Halloween Carnival Volume 3

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Kelley Armstrong, Kate Maruyama, Michael McBride, Taylor Grant, and Greg Chapman unleash the unsettled spirits of the past in five frightening stories collected by celebrated editor, author, and horror guru Brian James Freeman.

THE WAY LOST by Kelley Armstrong
The kids in Franklin don’t ask questions. Each Halloween, one of them disappears into the forest. Dale promised his mother he’d never go into the woods alone. But the kids in Franklin also lie.

LA CALAVERA by Kate Maruyama
The Día de los Muertos Festival at the Hollywood Cemetery used to be ours. Now, without Jasmine, it’s only right that I go one last time in her honor—before I let her go for good. . . .

THE DEVIL’S DUE by Michael McBride
Pine Springs, Colorado, has prospered for generations by honoring its traditions and its promises. Then one man refuses to do his civic duty—and the price he must pay is fatally steep.

A THOUSAND ROOMS OF DARKNESS by Taylor Grant
Samhainophobia: an irrational fear of Halloween. Phasmophobia: an irrational fear of ghosts. For Anne, these terrors are more rational than she knows.

THE LAST NIGHT OF OCTOBER by Greg Chapman
Every year, one little boy wearing a grotesque Frankenstein mask comes knocking at Gerald’s door. Gerald has always managed to avoid him . . . until this year.

Under the Cover

An excerpt from Halloween Carnival Volume 3

The Way Lost

Kelley Armstrong

Every Halloween, one child in Franklin lost his way and never came home. The next morning before school, we would circle the playground, trying to figure out who was missing, locating our friends with relief . . . and our enemies with disappointment. The bell would ring, and we’d file into class, and if every seat in the room was full, we’d nod, as if satisfied, but deep down we felt cheated of the excitement that came with a missing classmate.

If the empty desk was in our room, the teacher would start the lesson with “June is no longer with us. If anyone would prefer her seat, please move there after lunch. You may clear out her belongings at recess.” Come recess, we’d bicker over who got June’s fancy fountain pen or dog-eared copy of Charlotte’s Web. Quiet bickering—anything louder disrespected the dead.

Not that we knew June was dead. No one ever said that. No funeral would be held. No new grave would appear in our town cemetery. Even her family would continue on as if nothing had happened. As if she’d simply grown up, moved away, and didn’t care to return.

But we kids knew that June was dead. We just knew.

We also knew that we weren’t supposed to ask questions. I don’t know how many stuck to that in the privacy of their homes. I did, mostly, but now and then I couldn’t help bringing it up. The first time I remember doing so was when I was nine, after Billy Carson disappeared.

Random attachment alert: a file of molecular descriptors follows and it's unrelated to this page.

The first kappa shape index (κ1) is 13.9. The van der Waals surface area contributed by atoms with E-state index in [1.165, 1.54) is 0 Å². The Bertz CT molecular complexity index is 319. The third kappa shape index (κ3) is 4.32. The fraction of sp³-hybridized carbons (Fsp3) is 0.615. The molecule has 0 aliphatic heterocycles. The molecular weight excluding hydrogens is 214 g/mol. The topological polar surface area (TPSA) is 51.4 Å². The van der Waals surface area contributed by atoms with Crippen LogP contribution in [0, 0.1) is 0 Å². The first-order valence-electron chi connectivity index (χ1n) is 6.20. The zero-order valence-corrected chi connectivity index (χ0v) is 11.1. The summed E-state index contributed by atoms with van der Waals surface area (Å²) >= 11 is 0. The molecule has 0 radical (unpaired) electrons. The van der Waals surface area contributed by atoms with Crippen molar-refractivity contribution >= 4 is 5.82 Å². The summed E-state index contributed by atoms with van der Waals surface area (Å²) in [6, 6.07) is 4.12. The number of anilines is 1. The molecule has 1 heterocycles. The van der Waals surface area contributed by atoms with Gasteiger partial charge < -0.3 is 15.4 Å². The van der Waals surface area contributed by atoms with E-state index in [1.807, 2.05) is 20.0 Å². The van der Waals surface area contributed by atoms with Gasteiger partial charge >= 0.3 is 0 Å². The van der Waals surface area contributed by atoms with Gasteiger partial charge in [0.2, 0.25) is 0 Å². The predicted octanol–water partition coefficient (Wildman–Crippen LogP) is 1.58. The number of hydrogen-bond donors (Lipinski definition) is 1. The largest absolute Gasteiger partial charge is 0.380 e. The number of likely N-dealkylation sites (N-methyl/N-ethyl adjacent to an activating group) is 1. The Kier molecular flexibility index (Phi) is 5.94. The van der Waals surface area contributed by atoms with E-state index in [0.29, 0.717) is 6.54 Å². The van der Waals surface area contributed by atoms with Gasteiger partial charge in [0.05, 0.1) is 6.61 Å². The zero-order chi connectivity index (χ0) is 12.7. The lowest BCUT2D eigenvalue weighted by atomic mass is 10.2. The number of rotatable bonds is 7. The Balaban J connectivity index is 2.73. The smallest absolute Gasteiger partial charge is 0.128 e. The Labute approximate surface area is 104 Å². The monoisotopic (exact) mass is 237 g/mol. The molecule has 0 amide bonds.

I’d known Billy. Didn’t like him much. He’d lived next door and used to torment our dog by sticking food through the fence and then yanking it back, laughing when Scamp smacked into the wood.

But Billy was still the first kid I actually knew who disappeared on Halloween, and so naturally I asked my mother what happened to him. We were in the kitchen. I sat on the stool by the counter and watched her chop carrots for soup, and I asked about Billy Carson.

“He lost his way,” she said, still chopping.

“How?”

She shrugged. “He just did. It happens.”

Three years later, after Sue Parker disappeared, I was back on that same stool, my sneakers knocking against the wood as my mother rolled dough for pie.

“I liked Sue,” I said.

She kept rolling. Five minutes had passed before I said it again: “I liked Sue.”

“I know.”

“She was pretty.”

“She was.”

“And nice.”

“Yes.”

“But she lost her way?”

My mother took flour from the bag and sprinkled it. “She did.”

“Last night, when I was trick-or-treating, I thought I saw her.”

My mother stopped, her hand poised over the floured counter.

“She was cutting through the forest,” I said. “Is that where it happens? In the forest?”

She reached for the dough. “Yes.”

“So if I avoid the forest on Halloween, I won’t lose my way?”

“Yes. You should avoid the forest on Halloween.” She set the dough down, hesitated, and then lifted her gaze to mine. “Please.”

I said I would.

I lied.
Kelley Armstrong is the #1 New York Times bestselling author of the Otherworld series, as well as the New York Times bestselling young adult trilogy Darkest Powers, the Darkness Rising trilogy, and the Nadia Stafford series. She lives in rural Ontario, Canada.

More from Kelley Armstrong

Halloween Carnival Volume 3

Halloween Carnival Volume 3

— Published by Hydra —